Two-dimensional materials have shown great promise for implementation in next-generation devices. However, controlling the film thickness during epitaxial growth remains elusive and must be fully understood before wide scale industrial application. Currently, uncontrolled multilayer growth is frequently observed, and not only does this growth mode contradict theoretical expectations, but it also breaks the inversion symmetry of the bulk crystal. In this work, a multiscale theoretical investigation aided by experimental evidence is carried out to identify the mechanism of such an unconventional, yet widely observed multilayer growth in the epitaxy of layered materials. This work reveals the subtle mechanistic similarities between multilayer concentric growth and spiral growth. Using the combination of experimental demonstration and simulations, this work presents an extended analysis of the driving forces behind this non-ideal growth mode, and the conditions that promote the formation of these defects. Our study shows that multilayer growth can be a result of both chalcogen deficiency and chalcogen excess: the former causes metal clustering as nucleation defects, and the latter generates in-domain step edges facilitating multilayer growth. Based on this fundamental understanding, our findings provide guidelines for the narrow window of growth conditions which enables large-area, layer-by-layer growth.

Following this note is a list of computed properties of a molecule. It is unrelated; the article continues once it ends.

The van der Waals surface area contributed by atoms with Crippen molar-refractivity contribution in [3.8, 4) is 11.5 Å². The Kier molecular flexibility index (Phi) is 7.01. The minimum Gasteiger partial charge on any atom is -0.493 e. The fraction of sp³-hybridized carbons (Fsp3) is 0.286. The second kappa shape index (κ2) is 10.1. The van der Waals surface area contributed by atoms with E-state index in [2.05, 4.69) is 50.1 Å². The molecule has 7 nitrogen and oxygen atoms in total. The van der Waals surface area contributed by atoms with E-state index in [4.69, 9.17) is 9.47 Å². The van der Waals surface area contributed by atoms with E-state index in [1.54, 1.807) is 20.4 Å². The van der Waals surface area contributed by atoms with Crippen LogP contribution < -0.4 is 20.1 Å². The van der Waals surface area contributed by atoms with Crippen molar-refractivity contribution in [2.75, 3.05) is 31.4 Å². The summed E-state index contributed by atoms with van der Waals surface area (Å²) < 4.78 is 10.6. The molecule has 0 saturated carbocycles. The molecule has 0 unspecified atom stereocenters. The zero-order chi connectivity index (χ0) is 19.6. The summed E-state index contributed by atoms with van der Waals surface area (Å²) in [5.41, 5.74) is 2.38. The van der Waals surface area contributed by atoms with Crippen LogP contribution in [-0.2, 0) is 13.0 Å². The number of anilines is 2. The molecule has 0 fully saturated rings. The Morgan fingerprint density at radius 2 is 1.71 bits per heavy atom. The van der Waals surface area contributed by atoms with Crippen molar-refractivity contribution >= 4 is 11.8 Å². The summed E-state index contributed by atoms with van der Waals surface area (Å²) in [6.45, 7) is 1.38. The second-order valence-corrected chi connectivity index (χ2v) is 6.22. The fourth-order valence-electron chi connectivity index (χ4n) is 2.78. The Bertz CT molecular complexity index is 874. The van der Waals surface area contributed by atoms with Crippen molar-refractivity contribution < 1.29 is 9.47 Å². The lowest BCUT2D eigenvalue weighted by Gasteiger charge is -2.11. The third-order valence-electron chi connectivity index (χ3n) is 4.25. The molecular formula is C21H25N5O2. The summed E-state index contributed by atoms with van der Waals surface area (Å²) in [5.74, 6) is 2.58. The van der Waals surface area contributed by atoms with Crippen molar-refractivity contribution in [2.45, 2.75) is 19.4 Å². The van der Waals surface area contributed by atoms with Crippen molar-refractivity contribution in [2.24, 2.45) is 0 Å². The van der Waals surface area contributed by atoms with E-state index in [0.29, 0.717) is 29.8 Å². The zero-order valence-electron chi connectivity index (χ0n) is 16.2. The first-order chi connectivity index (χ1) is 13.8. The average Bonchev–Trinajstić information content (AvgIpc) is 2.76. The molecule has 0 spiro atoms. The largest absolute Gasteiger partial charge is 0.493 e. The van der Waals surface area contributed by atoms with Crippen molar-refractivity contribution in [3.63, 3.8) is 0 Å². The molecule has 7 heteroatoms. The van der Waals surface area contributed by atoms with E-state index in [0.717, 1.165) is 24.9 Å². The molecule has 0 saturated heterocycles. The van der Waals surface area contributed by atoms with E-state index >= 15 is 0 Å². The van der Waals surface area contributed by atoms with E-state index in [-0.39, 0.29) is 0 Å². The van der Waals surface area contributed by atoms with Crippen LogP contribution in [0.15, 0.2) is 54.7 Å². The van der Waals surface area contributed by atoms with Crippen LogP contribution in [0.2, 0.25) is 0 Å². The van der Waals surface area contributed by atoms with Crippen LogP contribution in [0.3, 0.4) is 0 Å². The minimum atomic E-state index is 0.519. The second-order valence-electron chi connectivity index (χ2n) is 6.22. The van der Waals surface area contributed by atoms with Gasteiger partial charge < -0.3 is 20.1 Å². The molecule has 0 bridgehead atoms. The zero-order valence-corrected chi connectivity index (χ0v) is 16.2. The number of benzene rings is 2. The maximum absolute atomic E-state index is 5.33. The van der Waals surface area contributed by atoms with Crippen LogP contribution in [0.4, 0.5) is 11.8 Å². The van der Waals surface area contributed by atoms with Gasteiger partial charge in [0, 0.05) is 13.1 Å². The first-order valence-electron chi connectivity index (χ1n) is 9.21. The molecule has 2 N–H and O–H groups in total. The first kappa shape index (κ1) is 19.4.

All Science Journal Classification (ASJC) codes
- Materials Science(all)